Last week my youngest daughter flew from Orlando, FL to Europe. She’ll be spending about 2-1/2 months in Lille, France to round out her gap year between high school and college. In honor of her French adventure, I decided to review a couple of books by expats in France.
Almost French, subtitled Love and a New Life in Paris, was written by Sarah Turnbull. An Australian journalist, she met Frédéric while traveling in Eastern Europe, visited him in Paris, and ended up making a life with him. She explains:
“I left Australia hoping to cram a lifetime of adventures into one unforgettable year. Instead, I ended up with a new life. … The idea was to immerse myself in fascinating foreign cultures, to work as a freelance journalist in Eastern Europe, whichin my mind bubbled with unwritten, hard-hitting stories.
“When [Frédéric] invited me to visit him in Paris, I’d hesitated just long enough to make sure he was serious before saying yes. Why not? After all, this is what travelling is all about, isn’t it: seizing opportunities, doing things you wouldn’t normally do, being open to the accidental?
“That trip to Paris was more than eight years ago now. And except for four months when I resumed my travels, I have been living here ever since.”
Turnbull wittily describes her introduction to French life, her realizations that the French are different, and her growing appreciation for what she found. And what she found was a society that demanded propriety, that was largely uninterested in her until she’d been among them for several years, that expected standards of dress, grooming, manners and table setting completely alien to her informal Australian background. A society where introducing oneself at a cocktail party was scandalously bold!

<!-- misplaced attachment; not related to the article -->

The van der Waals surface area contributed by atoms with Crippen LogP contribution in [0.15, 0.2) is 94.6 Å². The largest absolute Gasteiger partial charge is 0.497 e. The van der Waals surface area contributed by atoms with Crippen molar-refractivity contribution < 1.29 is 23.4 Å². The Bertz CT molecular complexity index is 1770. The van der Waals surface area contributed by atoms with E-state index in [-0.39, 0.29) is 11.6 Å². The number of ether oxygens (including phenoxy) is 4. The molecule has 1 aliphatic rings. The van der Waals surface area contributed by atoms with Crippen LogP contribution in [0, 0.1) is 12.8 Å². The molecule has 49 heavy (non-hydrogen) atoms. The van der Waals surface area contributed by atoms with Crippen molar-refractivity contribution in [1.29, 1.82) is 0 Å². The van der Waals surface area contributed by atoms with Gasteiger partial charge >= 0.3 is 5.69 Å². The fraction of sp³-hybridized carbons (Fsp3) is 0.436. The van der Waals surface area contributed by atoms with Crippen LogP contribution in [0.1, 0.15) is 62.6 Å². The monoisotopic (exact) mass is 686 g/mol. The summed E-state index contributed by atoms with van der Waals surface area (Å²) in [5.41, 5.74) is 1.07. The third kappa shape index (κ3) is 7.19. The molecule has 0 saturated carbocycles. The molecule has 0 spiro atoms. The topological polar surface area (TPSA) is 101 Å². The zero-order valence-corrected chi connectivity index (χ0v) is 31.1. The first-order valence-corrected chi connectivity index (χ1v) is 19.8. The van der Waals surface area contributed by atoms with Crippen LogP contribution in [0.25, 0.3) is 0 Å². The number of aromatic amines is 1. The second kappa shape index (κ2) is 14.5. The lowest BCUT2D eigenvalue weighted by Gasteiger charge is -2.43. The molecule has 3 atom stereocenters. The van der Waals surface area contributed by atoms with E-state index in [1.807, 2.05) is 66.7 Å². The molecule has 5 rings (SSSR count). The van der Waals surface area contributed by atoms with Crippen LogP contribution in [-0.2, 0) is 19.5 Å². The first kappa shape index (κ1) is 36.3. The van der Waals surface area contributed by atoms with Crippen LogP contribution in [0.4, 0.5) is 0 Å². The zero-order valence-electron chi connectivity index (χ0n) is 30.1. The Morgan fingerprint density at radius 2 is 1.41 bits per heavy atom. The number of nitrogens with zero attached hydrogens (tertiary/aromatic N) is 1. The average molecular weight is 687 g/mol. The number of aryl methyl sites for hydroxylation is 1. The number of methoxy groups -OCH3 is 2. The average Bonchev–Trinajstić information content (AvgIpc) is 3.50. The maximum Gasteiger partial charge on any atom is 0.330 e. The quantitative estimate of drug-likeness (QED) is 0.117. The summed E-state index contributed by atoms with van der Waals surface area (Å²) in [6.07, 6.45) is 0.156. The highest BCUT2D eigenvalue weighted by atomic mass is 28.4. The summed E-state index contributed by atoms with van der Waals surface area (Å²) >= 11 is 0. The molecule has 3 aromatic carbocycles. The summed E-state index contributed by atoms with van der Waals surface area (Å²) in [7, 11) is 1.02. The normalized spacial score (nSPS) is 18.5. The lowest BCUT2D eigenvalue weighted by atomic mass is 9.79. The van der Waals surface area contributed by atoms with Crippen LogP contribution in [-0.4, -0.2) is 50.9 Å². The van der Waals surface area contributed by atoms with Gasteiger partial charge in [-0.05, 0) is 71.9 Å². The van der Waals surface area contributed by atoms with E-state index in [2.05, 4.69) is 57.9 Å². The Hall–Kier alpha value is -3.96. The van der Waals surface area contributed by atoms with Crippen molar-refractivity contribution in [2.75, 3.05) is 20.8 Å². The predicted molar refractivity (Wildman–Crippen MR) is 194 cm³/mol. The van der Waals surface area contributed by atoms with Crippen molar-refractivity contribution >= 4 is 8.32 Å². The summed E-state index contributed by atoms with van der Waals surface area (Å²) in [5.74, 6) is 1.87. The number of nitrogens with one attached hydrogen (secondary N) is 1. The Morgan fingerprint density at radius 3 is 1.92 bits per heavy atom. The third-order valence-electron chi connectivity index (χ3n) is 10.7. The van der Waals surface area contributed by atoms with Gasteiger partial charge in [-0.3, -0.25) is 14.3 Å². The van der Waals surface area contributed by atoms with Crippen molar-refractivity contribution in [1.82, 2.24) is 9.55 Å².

“Coming to terms with this emphasis on appearances is tough. … In France, vanity is not a vice. Rigorous self-maintenance is imbued from bith – it’s a mark of self-pride. … Men are expected to pay close attention to their appearances as well. The loaded phrase, “se mettre en valeur” is used all the time. It means “to make the most of yourself.” This is not something the French do when they feel like it: they do it every day. Sloppiness in appearance is condered a fatal disease. Once it takes hold, you’re on an irreversible downhill slide. You’ve committed the unforgivable. You’ve let yourself go.”
She and Frédéric disagree over visits to his home in the north. To him, it is normal to spend at least one weekend a month with his father in the town where he grew up, surrounded by extended family. She finds the northern part of the country ugly, and is very uncomfortable immersed in his family’s rituals. The beaches of his home area bear no resemblance to the hot, sunny, sandy Australian beaches in her native Sydney.
She spends his friends’ dinner parties crying in the bathroom after being treated like a piece of furniture for hours. Her only female friends are expats like herself.
When she considers getting a dog, she notes that Parisian dogs are treated better than Parisian children.